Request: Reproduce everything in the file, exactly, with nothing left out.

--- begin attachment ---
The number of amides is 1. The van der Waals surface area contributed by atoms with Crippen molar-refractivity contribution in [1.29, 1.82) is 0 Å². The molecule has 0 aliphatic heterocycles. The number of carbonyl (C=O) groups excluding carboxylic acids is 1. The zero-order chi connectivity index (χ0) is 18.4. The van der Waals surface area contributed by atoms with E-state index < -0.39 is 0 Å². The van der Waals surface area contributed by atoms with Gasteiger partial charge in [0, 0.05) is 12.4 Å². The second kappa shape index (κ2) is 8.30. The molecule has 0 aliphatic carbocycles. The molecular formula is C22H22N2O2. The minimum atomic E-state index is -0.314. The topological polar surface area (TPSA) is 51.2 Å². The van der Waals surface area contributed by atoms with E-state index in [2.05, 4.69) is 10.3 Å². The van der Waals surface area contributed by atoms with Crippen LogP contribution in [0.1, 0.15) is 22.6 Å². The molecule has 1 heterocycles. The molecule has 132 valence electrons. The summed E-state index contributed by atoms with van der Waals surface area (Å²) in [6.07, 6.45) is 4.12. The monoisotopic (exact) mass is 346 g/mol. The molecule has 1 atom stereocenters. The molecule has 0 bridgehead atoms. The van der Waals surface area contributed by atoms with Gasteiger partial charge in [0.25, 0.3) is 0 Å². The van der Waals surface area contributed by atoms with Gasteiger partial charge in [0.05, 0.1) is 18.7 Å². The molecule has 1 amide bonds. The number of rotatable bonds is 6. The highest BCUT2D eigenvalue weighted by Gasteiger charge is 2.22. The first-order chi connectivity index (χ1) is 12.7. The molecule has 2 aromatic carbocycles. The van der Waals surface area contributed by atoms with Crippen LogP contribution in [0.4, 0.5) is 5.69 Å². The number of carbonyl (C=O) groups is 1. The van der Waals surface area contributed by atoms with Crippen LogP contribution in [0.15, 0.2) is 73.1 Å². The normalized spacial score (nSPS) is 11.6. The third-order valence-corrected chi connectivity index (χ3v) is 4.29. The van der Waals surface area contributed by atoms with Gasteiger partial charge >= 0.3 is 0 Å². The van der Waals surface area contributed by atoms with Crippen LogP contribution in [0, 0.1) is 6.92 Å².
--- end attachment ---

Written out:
The number of amides is 1. The van der Waals surface area contributed by atoms with Crippen molar-refractivity contribution in [1.29, 1.82) is 0 Å². The molecule has 0 aliphatic heterocycles. The number of carbonyl (C=O) groups excluding carboxylic acids is 1. The zero-order chi connectivity index (χ0) is 18.4. The van der Waals surface area contributed by atoms with E-state index < -0.39 is 0 Å². The van der Waals surface area contributed by atoms with Gasteiger partial charge in [0, 0.05) is 12.4 Å². The second kappa shape index (κ2) is 8.30. The molecule has 0 aliphatic carbocycles. The molecular formula is C22H22N2O2. The minimum atomic E-state index is -0.314. The topological polar surface area (TPSA) is 51.2 Å². The van der Waals surface area contributed by atoms with E-state index in [2.05, 4.69) is 10.3 Å². The van der Waals surface area contributed by atoms with Crippen LogP contribution in [0.1, 0.15) is 22.6 Å². The molecule has 1 heterocycles. The molecule has 132 valence electrons. The summed E-state index contributed by atoms with van der Waals surface area (Å²) in [6.07, 6.45) is 4.12. The monoisotopic (exact) mass is 346 g/mol. The molecule has 1 atom stereocenters. The molecule has 0 bridgehead atoms. The van der Waals surface area contributed by atoms with Gasteiger partial charge in [0.25, 0.3) is 0 Å². The van der Waals surface area contributed by atoms with Gasteiger partial charge in [0.05, 0.1) is 18.7 Å². The molecule has 1 amide bonds. The number of rotatable bonds is 6. The highest BCUT2D eigenvalue weighted by Gasteiger charge is 2.22. The first-order chi connectivity index (χ1) is 12.7. The molecule has 2 aromatic carbocycles. The van der Waals surface area contributed by atoms with Crippen LogP contribution in [0.4, 0.5) is 5.69 Å². The number of carbonyl (C=O) groups is 1. The van der Waals surface area contributed by atoms with Crippen LogP contribution in [0.15, 0.2) is 73.1 Å². The normalized spacial score (nSPS) is 11.6. The third-order valence-corrected chi connectivity index (χ3v) is 4.29. The van der Waals surface area contributed by atoms with Gasteiger partial charge >= 0.3 is 0 Å². The van der Waals surface area contributed by atoms with Crippen LogP contribution in [0, 0.1) is 6.92 Å².